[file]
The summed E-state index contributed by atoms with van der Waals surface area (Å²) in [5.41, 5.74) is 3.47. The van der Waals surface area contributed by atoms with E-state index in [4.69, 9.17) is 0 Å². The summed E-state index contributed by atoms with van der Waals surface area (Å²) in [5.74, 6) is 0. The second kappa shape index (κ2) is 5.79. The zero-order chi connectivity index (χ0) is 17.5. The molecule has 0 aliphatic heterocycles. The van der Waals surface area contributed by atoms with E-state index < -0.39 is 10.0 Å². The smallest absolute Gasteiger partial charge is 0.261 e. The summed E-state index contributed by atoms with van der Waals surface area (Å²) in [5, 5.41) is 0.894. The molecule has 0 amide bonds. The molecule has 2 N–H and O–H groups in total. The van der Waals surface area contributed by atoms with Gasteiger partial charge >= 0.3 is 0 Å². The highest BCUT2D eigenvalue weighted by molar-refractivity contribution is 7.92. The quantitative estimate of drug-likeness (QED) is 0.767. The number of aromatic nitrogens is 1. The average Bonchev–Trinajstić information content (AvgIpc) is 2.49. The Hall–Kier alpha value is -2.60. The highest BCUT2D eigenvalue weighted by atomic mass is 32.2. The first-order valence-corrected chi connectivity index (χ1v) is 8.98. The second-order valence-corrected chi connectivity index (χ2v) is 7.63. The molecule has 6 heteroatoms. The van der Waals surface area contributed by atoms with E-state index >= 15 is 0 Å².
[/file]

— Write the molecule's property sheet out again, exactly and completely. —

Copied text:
The summed E-state index contributed by atoms with van der Waals surface area (Å²) in [5.41, 5.74) is 3.47. The van der Waals surface area contributed by atoms with E-state index in [4.69, 9.17) is 0 Å². The summed E-state index contributed by atoms with van der Waals surface area (Å²) in [5.74, 6) is 0. The second kappa shape index (κ2) is 5.79. The zero-order chi connectivity index (χ0) is 17.5. The molecule has 0 aliphatic heterocycles. The van der Waals surface area contributed by atoms with E-state index < -0.39 is 10.0 Å². The smallest absolute Gasteiger partial charge is 0.261 e. The summed E-state index contributed by atoms with van der Waals surface area (Å²) in [5, 5.41) is 0.894. The molecule has 0 amide bonds. The molecule has 2 N–H and O–H groups in total. The van der Waals surface area contributed by atoms with Gasteiger partial charge >= 0.3 is 0 Å². The highest BCUT2D eigenvalue weighted by molar-refractivity contribution is 7.92. The quantitative estimate of drug-likeness (QED) is 0.767. The number of aromatic nitrogens is 1. The average Bonchev–Trinajstić information content (AvgIpc) is 2.49. The Hall–Kier alpha value is -2.60. The highest BCUT2D eigenvalue weighted by atomic mass is 32.2. The first-order valence-corrected chi connectivity index (χ1v) is 8.98. The second-order valence-corrected chi connectivity index (χ2v) is 7.63. The molecule has 6 heteroatoms. The van der Waals surface area contributed by atoms with E-state index >= 15 is 0 Å².